Manage your stress and live longer

We can’t avoid stress in this modern age of instant gratification and constant demands. The good news is that health specialists say we can control how it affects us by changing our perceptions, which can help to reduce stress-related illnesses like depression and heart disease.

Peter Jordan, Principal Officer of Fedhealth, says it is time to change our attitudes towards negative stress if we want to stay healthy. Jordan says that while good stress can make you more productive and creative, you cannot maintain a level of high stress for too long. “Should your stressors not let up, you could be heading for burnout,” he comments. “Having said that, if you can change your perception of stress and adapt to your stress, you can help alleviate the negative and focus on the positive.”

Stephanie Sterner, author of Set Your Boundaries Your Way, says we all need a certain amount of stress in order to enjoy life. Without it, we would become depressed and bored. She says there really is no such thing as ‘stress’ unless we believe that something unpleasant will happen.

“Simply put, stress, whether we admit it or not, is our emotional response to a situation. If you feel empowered and assured of your abilities, you will automatically be able to accept the challenge that is presented to you, taking it in your stride, rather than allowing it to get the better of you. This explains why two people can react so differently to the same type of challenge, even when their skills are similar,” says Jordan.[/blockquote3]

Stress is a physical response to danger – whether real or imagined – and the body goes into a ‘fight or flight’ mode. Stress hormones like adrenalin and cortisol are secreted, the heart rate increases to supply more blood to the muscles and lungs, the respiratory rate increases in an attempt to deliver more oxygen to the cells and mental alertness is improved.

Jordan explains that there is good stress and bad stress. “Good stress is known as ‘eustress’. In this situation, the psychological response is used positively to enhance performance, and then the body returns to its resting state. Bad stress or ‘distress’ is what happens when your body perceives a situation as negative, or when the stress response is severe or prolonged,” he comments. “This can have negative physical effects on the body, manifesting as headaches, nausea, heart palpitations or, in chronic cases, physical and emotional illness.”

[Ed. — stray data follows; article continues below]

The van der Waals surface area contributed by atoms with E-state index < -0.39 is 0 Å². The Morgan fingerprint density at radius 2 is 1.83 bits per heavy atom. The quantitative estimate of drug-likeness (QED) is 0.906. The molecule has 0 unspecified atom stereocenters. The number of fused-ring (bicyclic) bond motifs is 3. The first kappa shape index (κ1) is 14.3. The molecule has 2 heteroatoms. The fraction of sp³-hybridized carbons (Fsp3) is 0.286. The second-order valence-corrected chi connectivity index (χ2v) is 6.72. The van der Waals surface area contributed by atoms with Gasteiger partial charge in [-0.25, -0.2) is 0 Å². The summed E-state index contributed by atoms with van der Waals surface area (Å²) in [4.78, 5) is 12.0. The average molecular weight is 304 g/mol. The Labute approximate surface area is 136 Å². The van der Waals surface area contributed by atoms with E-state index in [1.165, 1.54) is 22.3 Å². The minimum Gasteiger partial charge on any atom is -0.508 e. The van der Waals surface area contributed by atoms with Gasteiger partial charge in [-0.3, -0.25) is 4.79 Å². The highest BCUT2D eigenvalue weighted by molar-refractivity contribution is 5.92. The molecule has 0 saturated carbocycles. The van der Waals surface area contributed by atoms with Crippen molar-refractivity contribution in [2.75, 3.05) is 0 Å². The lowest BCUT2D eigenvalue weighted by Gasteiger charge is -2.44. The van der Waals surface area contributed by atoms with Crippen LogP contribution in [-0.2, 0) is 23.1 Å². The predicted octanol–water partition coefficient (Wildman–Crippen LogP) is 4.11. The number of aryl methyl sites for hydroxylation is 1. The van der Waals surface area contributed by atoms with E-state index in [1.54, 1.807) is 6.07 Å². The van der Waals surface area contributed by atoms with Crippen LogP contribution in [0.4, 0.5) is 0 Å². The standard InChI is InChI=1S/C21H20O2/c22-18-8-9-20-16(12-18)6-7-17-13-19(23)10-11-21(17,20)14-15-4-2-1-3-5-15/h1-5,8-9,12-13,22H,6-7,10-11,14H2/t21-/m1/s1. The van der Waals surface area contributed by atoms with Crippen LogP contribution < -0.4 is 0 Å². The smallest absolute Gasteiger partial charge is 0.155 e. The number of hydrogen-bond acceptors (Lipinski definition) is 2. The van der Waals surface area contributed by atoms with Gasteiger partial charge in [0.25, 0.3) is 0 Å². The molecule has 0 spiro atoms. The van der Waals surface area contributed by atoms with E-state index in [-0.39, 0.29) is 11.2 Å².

Other side effects of acute stress are conditions like anxiety, insomnia, obesity, depression, mood disorders, alcoholism and substance abuse.”

According to the SA Heart Foundation, 75-90% of all patient visits to primary health care facilities are stress related and a UCT study estimated the cost of cardiovascular disease in SA is currently around R10-bn.

Jordan recommends these emergency stressbusters:

  1. Take supplements like vitamin C, a powerful antioxidant, and vitamin B which help to balance stress hormones and regulate energy levels.
  2. Magnesium is often referred to as ‘nature’s tranquilliser’ and liquorice is the best-known herb for supporting adrenal function and has been found to increase energy and endurance.
  3. Limit caffeine which increases blood pressure.
  4. Get regular exercise which produces endorphins, is a natural anti-depressant and prevents insomnia.
  5. Stick to a healthy diet as a balanced diet will regulate blood sugar.
  6. Get enough sleep – adults need eight hours per day to recharge the body.
  7. Useful relaxation techniques like yoga and meditation can also help to reduce stress levels and encourage a calm state of mind.
  8. Managing stress is also about taking control of your thoughts and reviewing the way you deal with perceived problems.

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Compiled on behalf of Fedhealth by Cathy Findley Public Relations